Criminalisation of false sexual allegations is a welcome development and the hope is that it will deter mischievous claims driven solely by malice. Of primary concern though is the lack of stringent penalties relative to the offence. Persons convicted of the offence face possible suspended sentences, seemingly a slap on the wrist. In comparison to the offence of cat-calling or harassment through whistling at or screaming at a person passing by the road, which carries a weightier sentence, it seems the false sexual allegations offence still needs more consideration, especially that victims of this offence themselves suffer emotional trauma as well as loss of opportunities.
The legislative efforts to tighten the screws in order to combat the GBV pandemic do not however go unnoticed and do reflect society’s desire to uproot the scourge that is GBV and hopefully deal with violence in general.
We had in our midst journalists working on compiling GBV statistics for the purposes of reporting, and a snapshot from 2020 figures for Francistown painted a very dire situation. We agreed that it would be helpful to get figures for the whole country for a more comprehensive picture. It is evident that our information management systems could be better organised to ensure we have all our data in accessible platforms. 4. One interesting question posed relates to the non-consensual removal of a condom during intercourse, otherwise known as “stealthing”. Is it recognised as a violation of consent and could it be categorised as rape? 5. Another interesting question put forward; do these punitive measures work in mitigating rape and other forms of GBV? Are we getting the desired impact? We know that our sentence for murder carries the death penalty. We need to look at data on femicides to determine whether the sentence has deterred people from killing their partners. This led to the question; Do we have effective interventions for GBV? 6. Although much of the discussion focused on the amendment Bill, participants cautioned that the law is on the far end of the issue. That perhaps we ought to interrogate preventative measures at the community level, which depends primarily on understanding the evidence on rape. We had to face the hard reality that we appear to be a violent nation. This was linked to the evidence from the world happiness report which suggests we are an unhappy nation, hence deliberations on...Where do we channel this unhappiness? Could this be the reason for our increased figures on rape and other forms of GBV? 7. There was a concern regarding how allegations of defilement are handled. As an example one participant mentioned a situation where a teacher was alleged violating a student, and the same teacher had been moved from a previous school with similar allegations. The question therefore is, since we have a sex offenders registry Act, how do employers utilise it to ensure that vulnerable people are protected?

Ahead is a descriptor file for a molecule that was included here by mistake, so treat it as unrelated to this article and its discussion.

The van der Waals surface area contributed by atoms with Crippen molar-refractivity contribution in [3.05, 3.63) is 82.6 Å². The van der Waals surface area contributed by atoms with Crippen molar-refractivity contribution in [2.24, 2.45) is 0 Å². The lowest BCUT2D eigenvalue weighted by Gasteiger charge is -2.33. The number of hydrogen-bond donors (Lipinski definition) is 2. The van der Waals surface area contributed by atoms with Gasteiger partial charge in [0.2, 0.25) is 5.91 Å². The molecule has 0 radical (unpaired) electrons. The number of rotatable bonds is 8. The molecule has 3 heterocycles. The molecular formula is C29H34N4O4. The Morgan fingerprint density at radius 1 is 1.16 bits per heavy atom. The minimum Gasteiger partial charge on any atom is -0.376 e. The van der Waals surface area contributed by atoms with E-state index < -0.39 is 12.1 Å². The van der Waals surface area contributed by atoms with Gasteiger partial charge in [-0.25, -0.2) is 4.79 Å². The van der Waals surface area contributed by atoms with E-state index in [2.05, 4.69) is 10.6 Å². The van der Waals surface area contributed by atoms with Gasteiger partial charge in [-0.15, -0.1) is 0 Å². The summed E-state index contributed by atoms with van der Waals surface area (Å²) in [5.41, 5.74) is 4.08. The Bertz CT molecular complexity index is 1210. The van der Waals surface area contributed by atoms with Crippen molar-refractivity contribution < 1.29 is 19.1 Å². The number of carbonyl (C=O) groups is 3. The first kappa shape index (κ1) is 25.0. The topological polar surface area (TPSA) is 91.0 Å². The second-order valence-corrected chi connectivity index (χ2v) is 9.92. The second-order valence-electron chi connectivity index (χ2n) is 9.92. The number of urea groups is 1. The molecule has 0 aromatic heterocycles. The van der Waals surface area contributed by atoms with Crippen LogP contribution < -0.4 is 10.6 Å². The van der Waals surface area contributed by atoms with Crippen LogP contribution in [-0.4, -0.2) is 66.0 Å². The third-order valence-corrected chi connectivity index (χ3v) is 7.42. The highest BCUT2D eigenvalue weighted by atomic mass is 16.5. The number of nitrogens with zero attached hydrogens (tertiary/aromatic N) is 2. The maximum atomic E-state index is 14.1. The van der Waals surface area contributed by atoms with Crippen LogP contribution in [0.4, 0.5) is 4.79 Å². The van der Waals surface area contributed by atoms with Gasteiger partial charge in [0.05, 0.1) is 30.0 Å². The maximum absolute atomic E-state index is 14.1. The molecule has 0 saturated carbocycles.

We will continue to engage and tease out these issues...look out for our next session in the next
Iris Penny Mosweu*
Health economist,London School of Hygiene & Tropical Medicine